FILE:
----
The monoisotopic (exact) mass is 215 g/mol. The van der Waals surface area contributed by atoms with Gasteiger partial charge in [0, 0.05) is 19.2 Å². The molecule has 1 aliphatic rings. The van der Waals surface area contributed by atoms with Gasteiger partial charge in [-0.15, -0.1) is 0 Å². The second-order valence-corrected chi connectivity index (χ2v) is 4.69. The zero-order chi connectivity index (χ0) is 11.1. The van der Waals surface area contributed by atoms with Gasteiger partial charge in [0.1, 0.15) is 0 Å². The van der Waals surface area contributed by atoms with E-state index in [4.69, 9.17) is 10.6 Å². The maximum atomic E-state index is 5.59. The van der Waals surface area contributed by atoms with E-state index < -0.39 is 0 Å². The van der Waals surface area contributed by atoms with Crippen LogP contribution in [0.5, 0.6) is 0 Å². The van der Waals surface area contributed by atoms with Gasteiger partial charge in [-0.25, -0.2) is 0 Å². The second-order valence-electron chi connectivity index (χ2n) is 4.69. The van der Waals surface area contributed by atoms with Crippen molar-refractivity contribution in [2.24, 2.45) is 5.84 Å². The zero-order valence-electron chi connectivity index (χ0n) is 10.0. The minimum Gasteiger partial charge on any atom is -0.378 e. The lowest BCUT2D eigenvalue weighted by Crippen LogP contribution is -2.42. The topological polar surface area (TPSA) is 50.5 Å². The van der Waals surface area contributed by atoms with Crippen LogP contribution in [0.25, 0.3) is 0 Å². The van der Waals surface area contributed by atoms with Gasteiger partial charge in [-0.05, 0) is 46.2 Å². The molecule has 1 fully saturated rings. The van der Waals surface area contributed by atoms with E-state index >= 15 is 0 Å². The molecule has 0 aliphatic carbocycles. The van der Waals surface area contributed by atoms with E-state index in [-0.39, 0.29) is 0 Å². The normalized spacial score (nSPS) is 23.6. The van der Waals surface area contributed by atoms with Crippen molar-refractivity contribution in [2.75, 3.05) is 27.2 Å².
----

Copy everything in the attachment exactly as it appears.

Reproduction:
The monoisotopic (exact) mass is 215 g/mol. The van der Waals surface area contributed by atoms with Gasteiger partial charge in [0, 0.05) is 19.2 Å². The molecule has 1 aliphatic rings. The van der Waals surface area contributed by atoms with Gasteiger partial charge in [-0.15, -0.1) is 0 Å². The second-order valence-corrected chi connectivity index (χ2v) is 4.69. The zero-order chi connectivity index (χ0) is 11.1. The van der Waals surface area contributed by atoms with Gasteiger partial charge in [0.1, 0.15) is 0 Å². The van der Waals surface area contributed by atoms with E-state index in [4.69, 9.17) is 10.6 Å². The maximum atomic E-state index is 5.59. The van der Waals surface area contributed by atoms with E-state index < -0.39 is 0 Å². The van der Waals surface area contributed by atoms with Crippen LogP contribution in [0.5, 0.6) is 0 Å². The van der Waals surface area contributed by atoms with Gasteiger partial charge in [-0.25, -0.2) is 0 Å². The second-order valence-electron chi connectivity index (χ2n) is 4.69. The van der Waals surface area contributed by atoms with Crippen molar-refractivity contribution in [2.24, 2.45) is 5.84 Å². The zero-order valence-electron chi connectivity index (χ0n) is 10.0. The minimum Gasteiger partial charge on any atom is -0.378 e. The lowest BCUT2D eigenvalue weighted by Crippen LogP contribution is -2.42. The topological polar surface area (TPSA) is 50.5 Å². The van der Waals surface area contributed by atoms with Crippen LogP contribution in [0.25, 0.3) is 0 Å². The van der Waals surface area contributed by atoms with Gasteiger partial charge in [-0.05, 0) is 46.2 Å². The molecule has 1 fully saturated rings. The van der Waals surface area contributed by atoms with E-state index >= 15 is 0 Å². The molecule has 0 aliphatic carbocycles. The van der Waals surface area contributed by atoms with E-state index in [-0.39, 0.29) is 0 Å². The normalized spacial score (nSPS) is 23.6. The van der Waals surface area contributed by atoms with Crippen molar-refractivity contribution in [2.75, 3.05) is 27.2 Å².